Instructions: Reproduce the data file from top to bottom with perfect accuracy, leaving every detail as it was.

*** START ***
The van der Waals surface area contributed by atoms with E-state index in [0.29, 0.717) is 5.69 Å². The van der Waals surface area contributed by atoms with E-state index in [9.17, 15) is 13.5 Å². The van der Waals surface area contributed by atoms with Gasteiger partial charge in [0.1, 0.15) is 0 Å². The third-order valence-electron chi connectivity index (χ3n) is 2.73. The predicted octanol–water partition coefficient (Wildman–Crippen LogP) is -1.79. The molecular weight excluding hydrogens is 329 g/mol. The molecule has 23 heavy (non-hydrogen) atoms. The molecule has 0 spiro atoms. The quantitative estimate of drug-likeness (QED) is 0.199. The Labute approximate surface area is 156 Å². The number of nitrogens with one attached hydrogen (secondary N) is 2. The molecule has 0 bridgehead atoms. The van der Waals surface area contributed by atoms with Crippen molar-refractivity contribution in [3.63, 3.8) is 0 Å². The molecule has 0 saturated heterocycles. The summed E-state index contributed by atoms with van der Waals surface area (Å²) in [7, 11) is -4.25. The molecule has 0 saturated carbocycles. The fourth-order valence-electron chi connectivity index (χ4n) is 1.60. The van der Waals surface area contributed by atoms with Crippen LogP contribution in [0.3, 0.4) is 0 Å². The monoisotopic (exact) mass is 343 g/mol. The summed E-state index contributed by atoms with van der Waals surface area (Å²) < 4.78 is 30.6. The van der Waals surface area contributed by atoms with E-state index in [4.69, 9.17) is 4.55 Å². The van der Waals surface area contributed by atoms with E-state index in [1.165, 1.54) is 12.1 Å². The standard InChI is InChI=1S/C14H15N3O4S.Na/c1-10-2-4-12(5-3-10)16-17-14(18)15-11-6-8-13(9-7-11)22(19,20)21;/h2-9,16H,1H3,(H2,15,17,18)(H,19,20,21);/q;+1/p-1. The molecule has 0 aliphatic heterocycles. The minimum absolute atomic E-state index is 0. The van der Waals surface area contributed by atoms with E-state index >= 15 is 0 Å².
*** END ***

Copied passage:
The van der Waals surface area contributed by atoms with E-state index in [0.29, 0.717) is 5.69 Å². The van der Waals surface area contributed by atoms with E-state index in [9.17, 15) is 13.5 Å². The van der Waals surface area contributed by atoms with Gasteiger partial charge in [0.1, 0.15) is 0 Å². The third-order valence-electron chi connectivity index (χ3n) is 2.73. The predicted octanol–water partition coefficient (Wildman–Crippen LogP) is -1.79. The molecular weight excluding hydrogens is 329 g/mol. The molecule has 23 heavy (non-hydrogen) atoms. The molecule has 0 spiro atoms. The quantitative estimate of drug-likeness (QED) is 0.199. The Labute approximate surface area is 156 Å². The number of nitrogens with one attached hydrogen (secondary N) is 2. The molecule has 0 bridgehead atoms. The van der Waals surface area contributed by atoms with Crippen molar-refractivity contribution in [3.63, 3.8) is 0 Å². The molecule has 0 saturated heterocycles. The summed E-state index contributed by atoms with van der Waals surface area (Å²) in [7, 11) is -4.25. The molecule has 0 saturated carbocycles. The fourth-order valence-electron chi connectivity index (χ4n) is 1.60. The van der Waals surface area contributed by atoms with Crippen LogP contribution in [0.3, 0.4) is 0 Å². The monoisotopic (exact) mass is 343 g/mol. The summed E-state index contributed by atoms with van der Waals surface area (Å²) < 4.78 is 30.6. The van der Waals surface area contributed by atoms with E-state index in [4.69, 9.17) is 4.55 Å². The van der Waals surface area contributed by atoms with E-state index in [1.165, 1.54) is 12.1 Å². The standard InChI is InChI=1S/C14H15N3O4S.Na/c1-10-2-4-12(5-3-10)16-17-14(18)15-11-6-8-13(9-7-11)22(19,20)21;/h2-9,16H,1H3,(H2,15,17,18)(H,19,20,21);/q;+1/p-1. The molecule has 0 aliphatic heterocycles. The minimum absolute atomic E-state index is 0. The van der Waals surface area contributed by atoms with E-state index >= 15 is 0 Å².